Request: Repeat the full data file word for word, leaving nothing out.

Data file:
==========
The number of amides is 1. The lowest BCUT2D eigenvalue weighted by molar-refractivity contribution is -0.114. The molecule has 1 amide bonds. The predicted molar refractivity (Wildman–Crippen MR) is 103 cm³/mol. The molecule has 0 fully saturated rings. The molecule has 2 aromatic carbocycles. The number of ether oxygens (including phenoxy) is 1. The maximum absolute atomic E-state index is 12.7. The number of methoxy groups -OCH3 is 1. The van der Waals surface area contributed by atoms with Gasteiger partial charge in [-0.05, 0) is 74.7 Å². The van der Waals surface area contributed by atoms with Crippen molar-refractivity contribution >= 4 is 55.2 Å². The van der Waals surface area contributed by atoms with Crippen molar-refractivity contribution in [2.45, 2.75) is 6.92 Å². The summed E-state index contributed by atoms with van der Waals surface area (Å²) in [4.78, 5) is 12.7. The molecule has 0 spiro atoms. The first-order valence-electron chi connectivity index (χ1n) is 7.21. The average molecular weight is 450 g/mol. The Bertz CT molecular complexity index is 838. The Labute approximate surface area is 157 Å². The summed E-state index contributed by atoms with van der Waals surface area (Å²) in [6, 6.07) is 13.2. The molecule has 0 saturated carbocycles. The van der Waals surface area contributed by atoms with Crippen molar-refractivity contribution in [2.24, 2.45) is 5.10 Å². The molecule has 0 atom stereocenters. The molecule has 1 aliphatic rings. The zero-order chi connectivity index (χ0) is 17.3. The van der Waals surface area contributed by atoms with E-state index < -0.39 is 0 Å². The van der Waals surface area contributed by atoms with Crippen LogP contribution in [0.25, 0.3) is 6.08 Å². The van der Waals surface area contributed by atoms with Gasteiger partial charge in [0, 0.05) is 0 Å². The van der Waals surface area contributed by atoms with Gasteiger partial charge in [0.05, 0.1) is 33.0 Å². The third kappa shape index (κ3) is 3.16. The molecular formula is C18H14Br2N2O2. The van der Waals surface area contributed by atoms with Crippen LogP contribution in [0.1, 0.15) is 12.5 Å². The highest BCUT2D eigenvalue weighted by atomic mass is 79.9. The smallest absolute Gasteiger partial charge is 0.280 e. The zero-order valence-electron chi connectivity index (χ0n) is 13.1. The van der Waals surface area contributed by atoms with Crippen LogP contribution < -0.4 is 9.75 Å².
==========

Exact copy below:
The number of amides is 1. The lowest BCUT2D eigenvalue weighted by molar-refractivity contribution is -0.114. The molecule has 1 amide bonds. The predicted molar refractivity (Wildman–Crippen MR) is 103 cm³/mol. The molecule has 0 fully saturated rings. The molecule has 2 aromatic carbocycles. The number of ether oxygens (including phenoxy) is 1. The maximum absolute atomic E-state index is 12.7. The number of methoxy groups -OCH3 is 1. The van der Waals surface area contributed by atoms with Gasteiger partial charge in [-0.05, 0) is 74.7 Å². The van der Waals surface area contributed by atoms with Crippen molar-refractivity contribution >= 4 is 55.2 Å². The van der Waals surface area contributed by atoms with Crippen molar-refractivity contribution in [2.45, 2.75) is 6.92 Å². The summed E-state index contributed by atoms with van der Waals surface area (Å²) in [4.78, 5) is 12.7. The molecule has 0 spiro atoms. The first-order valence-electron chi connectivity index (χ1n) is 7.21. The average molecular weight is 450 g/mol. The Bertz CT molecular complexity index is 838. The Labute approximate surface area is 157 Å². The summed E-state index contributed by atoms with van der Waals surface area (Å²) in [6, 6.07) is 13.2. The molecule has 0 saturated carbocycles. The van der Waals surface area contributed by atoms with Crippen molar-refractivity contribution in [2.24, 2.45) is 5.10 Å². The molecule has 0 atom stereocenters. The molecule has 1 aliphatic rings. The zero-order chi connectivity index (χ0) is 17.3. The van der Waals surface area contributed by atoms with E-state index < -0.39 is 0 Å². The van der Waals surface area contributed by atoms with Crippen LogP contribution in [0.25, 0.3) is 6.08 Å². The van der Waals surface area contributed by atoms with Gasteiger partial charge in [0, 0.05) is 0 Å². The van der Waals surface area contributed by atoms with Gasteiger partial charge in [0.05, 0.1) is 33.0 Å². The third kappa shape index (κ3) is 3.16. The molecular formula is C18H14Br2N2O2. The van der Waals surface area contributed by atoms with Crippen LogP contribution in [0.1, 0.15) is 12.5 Å². The highest BCUT2D eigenvalue weighted by atomic mass is 79.9. The smallest absolute Gasteiger partial charge is 0.280 e. The zero-order valence-electron chi connectivity index (χ0n) is 13.1. The van der Waals surface area contributed by atoms with Crippen LogP contribution < -0.4 is 9.75 Å².